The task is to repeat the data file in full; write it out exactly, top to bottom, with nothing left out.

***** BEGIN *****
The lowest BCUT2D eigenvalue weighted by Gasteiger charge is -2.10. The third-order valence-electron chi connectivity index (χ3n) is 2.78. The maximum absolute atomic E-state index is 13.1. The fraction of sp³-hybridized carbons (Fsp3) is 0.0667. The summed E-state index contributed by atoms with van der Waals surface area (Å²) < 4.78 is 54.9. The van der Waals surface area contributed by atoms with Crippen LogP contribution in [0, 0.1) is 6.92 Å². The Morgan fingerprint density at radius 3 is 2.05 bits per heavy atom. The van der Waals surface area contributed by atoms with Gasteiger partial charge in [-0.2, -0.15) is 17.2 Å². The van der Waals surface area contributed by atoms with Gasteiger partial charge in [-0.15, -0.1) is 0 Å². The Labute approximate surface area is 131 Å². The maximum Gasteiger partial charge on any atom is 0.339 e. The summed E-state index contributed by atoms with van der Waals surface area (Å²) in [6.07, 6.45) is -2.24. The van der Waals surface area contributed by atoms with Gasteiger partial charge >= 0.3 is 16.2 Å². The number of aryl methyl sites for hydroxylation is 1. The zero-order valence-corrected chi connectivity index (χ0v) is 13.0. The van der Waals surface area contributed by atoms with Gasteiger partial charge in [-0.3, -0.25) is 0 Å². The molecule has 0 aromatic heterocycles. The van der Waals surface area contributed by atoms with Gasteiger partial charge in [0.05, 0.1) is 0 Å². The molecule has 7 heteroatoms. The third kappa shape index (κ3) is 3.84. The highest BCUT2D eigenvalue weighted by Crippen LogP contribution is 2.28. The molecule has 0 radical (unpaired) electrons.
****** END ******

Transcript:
The lowest BCUT2D eigenvalue weighted by Gasteiger charge is -2.10. The third-order valence-electron chi connectivity index (χ3n) is 2.78. The maximum absolute atomic E-state index is 13.1. The fraction of sp³-hybridized carbons (Fsp3) is 0.0667. The summed E-state index contributed by atoms with van der Waals surface area (Å²) < 4.78 is 54.9. The van der Waals surface area contributed by atoms with Crippen LogP contribution in [0, 0.1) is 6.92 Å². The Morgan fingerprint density at radius 3 is 2.05 bits per heavy atom. The van der Waals surface area contributed by atoms with Gasteiger partial charge in [-0.2, -0.15) is 17.2 Å². The van der Waals surface area contributed by atoms with Gasteiger partial charge in [-0.15, -0.1) is 0 Å². The Labute approximate surface area is 131 Å². The maximum Gasteiger partial charge on any atom is 0.339 e. The summed E-state index contributed by atoms with van der Waals surface area (Å²) in [6.07, 6.45) is -2.24. The van der Waals surface area contributed by atoms with Gasteiger partial charge >= 0.3 is 16.2 Å². The number of aryl methyl sites for hydroxylation is 1. The zero-order valence-corrected chi connectivity index (χ0v) is 13.0. The van der Waals surface area contributed by atoms with Gasteiger partial charge in [-0.3, -0.25) is 0 Å². The molecule has 0 aromatic heterocycles. The van der Waals surface area contributed by atoms with Gasteiger partial charge in [0.05, 0.1) is 0 Å². The molecule has 7 heteroatoms. The third kappa shape index (κ3) is 3.84. The highest BCUT2D eigenvalue weighted by Crippen LogP contribution is 2.28. The molecule has 0 radical (unpaired) electrons.